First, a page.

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crypto/rand: mutex around /dev/urandom is unnecessarily broad #9221

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eapache opened this issue Dec 8, 2014 · 7 comments
Open

crypto/rand: mutex around /dev/urandom is unnecessarily broad #9221

eapache opened this issue Dec 8, 2014 · 7 comments
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@eapache
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@eapache eapache commented Dec 8, 2014

(Possibly related to #7000)

We were trying to read concurrently (on Linux, go 1.3) from the Reader provided by crypto/rand, but were seeing a lot of unexpected contention. Taking a look at the implementation, it appears to take a mutex around the entire call just in order to protect the initialization step: https://github.com/golang/go/blob/master/src/crypto/rand/rand_unix.go#L51

This seems unnecessarily broad, since the underlying Read call itself should be safe to do concurrently. It would seem better to replace the mutex with a sync.Once which would allow concurrent reads, and also provide a fast path with an atomic op once the initialization is complete.

Thoughts?

@pushrax
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@pushrax pushrax commented Dec 8, 2014

It needs to be able to handle the case where the reader is nil because the initialization failed. Besides that, this makes sense to me.

@bradfitz
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@bradfitz bradfitz commented Dec 10, 2014

If you use Go 1.4 and a modern Linux kernel we use the getrandom system call instead of open+reads of /dev/urandom.

(Not that this can't be improved, but this problem will go away on its own eventually, at least on Linux...)

@eapache
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@eapache eapache commented Dec 10, 2014

Good to know, thank you, that will probably be enough to solve our immediate problem.

@bradfitz
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@bradfitz bradfitz commented Dec 16, 2014

I looked into this more as I was fixing #9205. The problem is that we use a bufio.Reader around the *os.File reading from /dev/urandom, and it's for the bufio.Reader that the mutex is important.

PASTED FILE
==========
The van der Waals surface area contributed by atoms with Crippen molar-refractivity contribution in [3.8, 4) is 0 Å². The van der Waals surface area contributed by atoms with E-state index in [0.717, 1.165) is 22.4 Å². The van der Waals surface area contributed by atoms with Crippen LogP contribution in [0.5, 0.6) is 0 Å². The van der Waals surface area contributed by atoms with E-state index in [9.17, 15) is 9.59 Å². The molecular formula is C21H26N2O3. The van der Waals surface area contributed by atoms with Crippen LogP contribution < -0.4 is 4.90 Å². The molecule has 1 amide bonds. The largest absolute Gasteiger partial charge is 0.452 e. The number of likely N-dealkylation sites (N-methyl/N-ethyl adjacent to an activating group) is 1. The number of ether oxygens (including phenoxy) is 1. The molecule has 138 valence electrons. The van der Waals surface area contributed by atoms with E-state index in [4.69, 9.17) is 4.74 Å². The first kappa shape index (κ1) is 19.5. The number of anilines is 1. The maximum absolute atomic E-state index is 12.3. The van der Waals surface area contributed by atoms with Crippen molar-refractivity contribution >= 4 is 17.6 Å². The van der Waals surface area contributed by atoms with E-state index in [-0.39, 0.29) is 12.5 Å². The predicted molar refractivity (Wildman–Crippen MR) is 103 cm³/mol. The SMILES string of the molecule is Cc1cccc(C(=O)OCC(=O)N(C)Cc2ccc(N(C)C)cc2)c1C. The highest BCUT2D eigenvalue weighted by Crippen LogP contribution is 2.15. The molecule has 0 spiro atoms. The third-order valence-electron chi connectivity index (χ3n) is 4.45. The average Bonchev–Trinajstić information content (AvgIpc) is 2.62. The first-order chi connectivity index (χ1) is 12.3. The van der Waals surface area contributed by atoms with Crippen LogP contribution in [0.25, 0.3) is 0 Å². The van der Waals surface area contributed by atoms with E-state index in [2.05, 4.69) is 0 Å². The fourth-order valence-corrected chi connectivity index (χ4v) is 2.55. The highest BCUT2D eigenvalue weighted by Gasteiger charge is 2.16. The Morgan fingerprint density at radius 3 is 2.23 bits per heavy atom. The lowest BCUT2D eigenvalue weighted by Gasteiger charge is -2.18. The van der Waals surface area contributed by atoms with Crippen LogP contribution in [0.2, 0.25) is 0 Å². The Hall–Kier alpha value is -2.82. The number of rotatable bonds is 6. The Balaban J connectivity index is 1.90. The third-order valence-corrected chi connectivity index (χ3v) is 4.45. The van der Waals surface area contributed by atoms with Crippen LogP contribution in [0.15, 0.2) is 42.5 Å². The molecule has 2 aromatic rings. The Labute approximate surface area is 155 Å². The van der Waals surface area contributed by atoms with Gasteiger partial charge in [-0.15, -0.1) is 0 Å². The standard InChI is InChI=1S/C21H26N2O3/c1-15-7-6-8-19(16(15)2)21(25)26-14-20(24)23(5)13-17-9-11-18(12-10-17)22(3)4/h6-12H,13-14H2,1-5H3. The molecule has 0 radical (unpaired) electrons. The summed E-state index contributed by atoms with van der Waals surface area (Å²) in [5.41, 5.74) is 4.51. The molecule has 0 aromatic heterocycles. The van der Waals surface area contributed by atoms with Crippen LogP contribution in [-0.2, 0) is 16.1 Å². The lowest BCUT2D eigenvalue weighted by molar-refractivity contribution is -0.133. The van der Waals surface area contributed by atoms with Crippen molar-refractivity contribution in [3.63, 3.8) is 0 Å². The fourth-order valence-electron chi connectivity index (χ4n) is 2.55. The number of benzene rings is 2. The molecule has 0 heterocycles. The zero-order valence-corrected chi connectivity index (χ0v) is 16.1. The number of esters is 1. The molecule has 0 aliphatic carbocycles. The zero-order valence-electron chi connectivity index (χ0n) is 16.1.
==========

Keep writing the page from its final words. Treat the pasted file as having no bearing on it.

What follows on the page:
If we were to fix the mutex contention issue for random, we'd probably want to do a per-processor buffer of /dev/urandom data that we tried to read from first, only falling back to re-filling the per-processor buffer from a shared (without locking) *os.File that we then do ~large reads occasionally. Then we wouldn't need bufio.Reader at all. We could use sync.Pool for the per-P buffer, but using that is contentious.

@eapache
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@eapache eapache commented Dec 16, 2014

we use a bufio.Reader around the *os.File reading from /dev/urandom

Except on Plan9 for some reason?

I'm not sure why the standard library should be buffering here at all, honestly. I understand that it will aid performance in the non-concurrent case, but my first instinct would be to let the caller do the buffering (if they so desire) and by default to just do an unlocked unbuffered Read on the underlying fd.

We could use sync.Pool for the per-P buffer, but using that is contentious.

Most threading libraries (pthreads etc) provide a thread-local storage API that doesn't content; since go does it's own scheduler I imagine (pure speculation here) that you pin threads to processors at the OS level to avoid scheduler fights, so you could cheat and use thread-local storage to get your per-P buffers? If I'm wildly off-base feel free to ignore this :)

@bradfitz
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@bradfitz bradfitz commented Dec 16, 2014

I meant that it's contentious with humans, not contentious with locks.

@eapache
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@eapache eapache commented Dec 16, 2014

Oh, whoops, lol :)

@rsc rsc added this to the Unplanned milestone Apr 10, 2015
@rsc rsc removed release-none labels Apr 10, 2015
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